Getting Excited About the Way the Cubs Can Handle Their Pitchers and Other Bullets

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Getting Excited About the Way the Cubs Can Handle Their Pitchers and Other Bullets

Chicago Cubs

travis wood cubs featureHow was everyone’s night? The Wife had a class until late, so I was on daddy duty all while trying to keep tabs on what was breaking. Did the kids get a little more TV time, a little more ice cream, and a little less story time in bed than usual? Yup. But I pulled it off. Sorry, kids. I swear it was a unique situation!

  • One random thing to remember about the Starlin Castro trade, if you were underwhelmed by the return (I think Adam Warren is plenty interesting, but whatever): it was just a few months ago that Castro was placed on waivers and went unclaimed. In early August, no team in baseball wanted Starlin Castro for free. Now, there was an argument then that even if Castro had been claimed, the Cubs should not let him go for nothing just to be rid of his contract. But the point is, there was a time not so long ago that many thought this 25-year-old infielder was on a negative value contract. Still, with a move to second base, a good attitude, and an extremely strong finish, Castro was suddenly worth a cost-controlled swing starter who’s posted a 3.39 ERA and 3.69 FIP in his career.
  • One random thing to remember about adding Warren, another swing guy type together with Travis Wood, Trevor Cahill, and Clayton Richard: starting pitchers generally tend to lose effectiveness the third time they go through the batting order in a given game. We know this to be true, yet teams have been slow to adjust by pulling starting pitchers MUCH earlier than historically expected – in large part because their bullpens are not built to withstand having to throw three or four innings every single night. But if the Cubs wind up with a bullpen full of FOUR guys who can pitch in both long AND short outings? They might be able to be even more aggressive pulling starters early – when they are most effective – and forcing opposing teams to see a new pitcher every time the lineup turns over. And it’s realistic to carry all of these guys in the pen because they’re not just long relievers – each has demonstrated good one-inning or match-up ability in the past. They are super utility pitchers.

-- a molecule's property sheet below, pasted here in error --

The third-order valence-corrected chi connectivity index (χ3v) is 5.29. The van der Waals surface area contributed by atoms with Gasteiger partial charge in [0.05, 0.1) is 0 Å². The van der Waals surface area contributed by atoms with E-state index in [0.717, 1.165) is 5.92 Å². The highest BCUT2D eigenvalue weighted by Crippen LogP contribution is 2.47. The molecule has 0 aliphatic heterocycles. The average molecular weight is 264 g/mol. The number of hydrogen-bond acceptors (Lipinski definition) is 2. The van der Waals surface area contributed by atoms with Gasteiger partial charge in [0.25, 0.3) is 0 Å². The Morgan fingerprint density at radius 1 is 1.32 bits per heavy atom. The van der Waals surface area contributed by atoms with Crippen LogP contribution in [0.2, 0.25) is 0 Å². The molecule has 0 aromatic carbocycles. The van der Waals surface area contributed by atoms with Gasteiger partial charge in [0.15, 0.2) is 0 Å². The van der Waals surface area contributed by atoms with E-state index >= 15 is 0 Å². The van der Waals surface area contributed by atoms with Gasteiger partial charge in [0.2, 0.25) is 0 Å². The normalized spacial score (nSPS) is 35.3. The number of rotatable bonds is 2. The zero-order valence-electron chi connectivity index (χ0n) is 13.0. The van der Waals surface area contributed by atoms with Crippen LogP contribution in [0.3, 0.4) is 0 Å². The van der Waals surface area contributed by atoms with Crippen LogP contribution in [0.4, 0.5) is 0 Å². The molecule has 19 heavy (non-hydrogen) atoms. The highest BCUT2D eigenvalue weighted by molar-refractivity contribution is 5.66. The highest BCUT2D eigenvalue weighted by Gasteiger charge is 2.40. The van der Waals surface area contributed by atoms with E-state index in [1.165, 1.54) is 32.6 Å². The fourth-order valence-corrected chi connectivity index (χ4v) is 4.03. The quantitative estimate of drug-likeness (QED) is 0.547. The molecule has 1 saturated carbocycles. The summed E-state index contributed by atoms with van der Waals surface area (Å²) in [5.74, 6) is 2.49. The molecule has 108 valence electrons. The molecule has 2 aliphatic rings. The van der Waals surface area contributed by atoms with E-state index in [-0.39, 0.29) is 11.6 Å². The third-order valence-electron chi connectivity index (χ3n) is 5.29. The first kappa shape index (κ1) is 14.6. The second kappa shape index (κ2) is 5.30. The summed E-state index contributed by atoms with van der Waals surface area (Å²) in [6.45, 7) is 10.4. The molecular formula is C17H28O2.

• (Yes, I’m borderline talking about the very same concept of the four-man rotation, with four piggy-back relievers. I still love this idea as a way to construct a cost-effective, highly-performance-effective group of pitchers. We know this cannot work, realistically, in this league right now because pitchers will generally not sign up to pitch just four innings in a start. We also know that we don’t want to see the Cubs pulling Jake Arrieta and Jon Lester after just four great innings every single start. But maybe what the Cubs are going to do is split the baby, shortening up the Lackey/Hammel/Hendricks starts considerably, and letting Arrieta/Lester go deep. The Cubs kinda did that in 2015 anyway. But the bullpen is starting to look even more capable of pulling it off next year. I get very excited.)
  • Theo Epstein was multitasking to the max last night:

  • Dusty Baker made his first significant appearance as the Nationals’ new manager, and they’re getting what they paid for:

  • One meeting with the media, and the Nats already had to issue a “clarification” on behalf of Baker:

  • This is pretty fun:

  • Joe Maddon won an award of some kind:

Author: Brett Taylor

Brett Taylor is the Editor and Lead Cubs Writer at Bleacher Nation, and you can find him on Twitter at @BleacherNation and @Brett_A_Taylor.